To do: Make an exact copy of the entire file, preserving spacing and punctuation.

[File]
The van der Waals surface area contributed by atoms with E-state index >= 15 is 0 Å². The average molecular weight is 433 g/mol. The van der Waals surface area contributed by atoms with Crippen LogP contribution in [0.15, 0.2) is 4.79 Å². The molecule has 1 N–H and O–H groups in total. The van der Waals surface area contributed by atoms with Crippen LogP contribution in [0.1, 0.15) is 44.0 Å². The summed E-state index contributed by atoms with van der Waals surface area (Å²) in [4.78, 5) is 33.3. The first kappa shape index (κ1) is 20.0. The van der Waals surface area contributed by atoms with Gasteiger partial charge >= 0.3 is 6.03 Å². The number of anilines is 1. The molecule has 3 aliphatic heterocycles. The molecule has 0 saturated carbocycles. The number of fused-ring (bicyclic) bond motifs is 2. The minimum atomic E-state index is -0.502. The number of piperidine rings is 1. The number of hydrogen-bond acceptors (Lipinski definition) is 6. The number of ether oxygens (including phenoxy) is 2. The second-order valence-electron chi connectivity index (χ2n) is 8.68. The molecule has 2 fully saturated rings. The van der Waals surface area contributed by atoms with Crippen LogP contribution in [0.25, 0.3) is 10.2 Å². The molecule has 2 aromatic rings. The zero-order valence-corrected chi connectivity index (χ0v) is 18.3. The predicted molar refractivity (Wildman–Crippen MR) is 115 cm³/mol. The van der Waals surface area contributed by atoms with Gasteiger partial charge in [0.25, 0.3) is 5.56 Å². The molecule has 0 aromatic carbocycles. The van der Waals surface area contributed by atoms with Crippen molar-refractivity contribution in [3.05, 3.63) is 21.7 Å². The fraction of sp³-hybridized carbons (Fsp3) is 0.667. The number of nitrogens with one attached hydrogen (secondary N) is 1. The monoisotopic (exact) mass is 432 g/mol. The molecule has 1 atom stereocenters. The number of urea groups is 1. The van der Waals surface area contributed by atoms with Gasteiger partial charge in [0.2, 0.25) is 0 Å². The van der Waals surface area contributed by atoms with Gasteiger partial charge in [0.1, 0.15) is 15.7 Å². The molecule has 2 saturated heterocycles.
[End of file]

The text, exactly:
The van der Waals surface area contributed by atoms with E-state index >= 15 is 0 Å². The average molecular weight is 433 g/mol. The van der Waals surface area contributed by atoms with Crippen LogP contribution in [0.15, 0.2) is 4.79 Å². The molecule has 1 N–H and O–H groups in total. The van der Waals surface area contributed by atoms with Crippen LogP contribution in [0.1, 0.15) is 44.0 Å². The summed E-state index contributed by atoms with van der Waals surface area (Å²) in [4.78, 5) is 33.3. The first kappa shape index (κ1) is 20.0. The van der Waals surface area contributed by atoms with Gasteiger partial charge >= 0.3 is 6.03 Å². The number of anilines is 1. The molecule has 3 aliphatic heterocycles. The molecule has 0 saturated carbocycles. The number of fused-ring (bicyclic) bond motifs is 2. The minimum atomic E-state index is -0.502. The number of piperidine rings is 1. The number of hydrogen-bond acceptors (Lipinski definition) is 6. The number of ether oxygens (including phenoxy) is 2. The second-order valence-electron chi connectivity index (χ2n) is 8.68. The molecule has 2 fully saturated rings. The van der Waals surface area contributed by atoms with Crippen LogP contribution in [0.25, 0.3) is 10.2 Å². The molecule has 2 aromatic rings. The zero-order valence-corrected chi connectivity index (χ0v) is 18.3. The predicted molar refractivity (Wildman–Crippen MR) is 115 cm³/mol. The van der Waals surface area contributed by atoms with Gasteiger partial charge in [0.25, 0.3) is 5.56 Å². The molecule has 0 aromatic carbocycles. The van der Waals surface area contributed by atoms with Crippen molar-refractivity contribution in [3.05, 3.63) is 21.7 Å². The fraction of sp³-hybridized carbons (Fsp3) is 0.667. The number of nitrogens with one attached hydrogen (secondary N) is 1. The monoisotopic (exact) mass is 432 g/mol. The molecule has 1 atom stereocenters. The number of urea groups is 1. The van der Waals surface area contributed by atoms with Gasteiger partial charge in [0.2, 0.25) is 0 Å². The van der Waals surface area contributed by atoms with Gasteiger partial charge in [0.1, 0.15) is 15.7 Å². The molecule has 2 saturated heterocycles.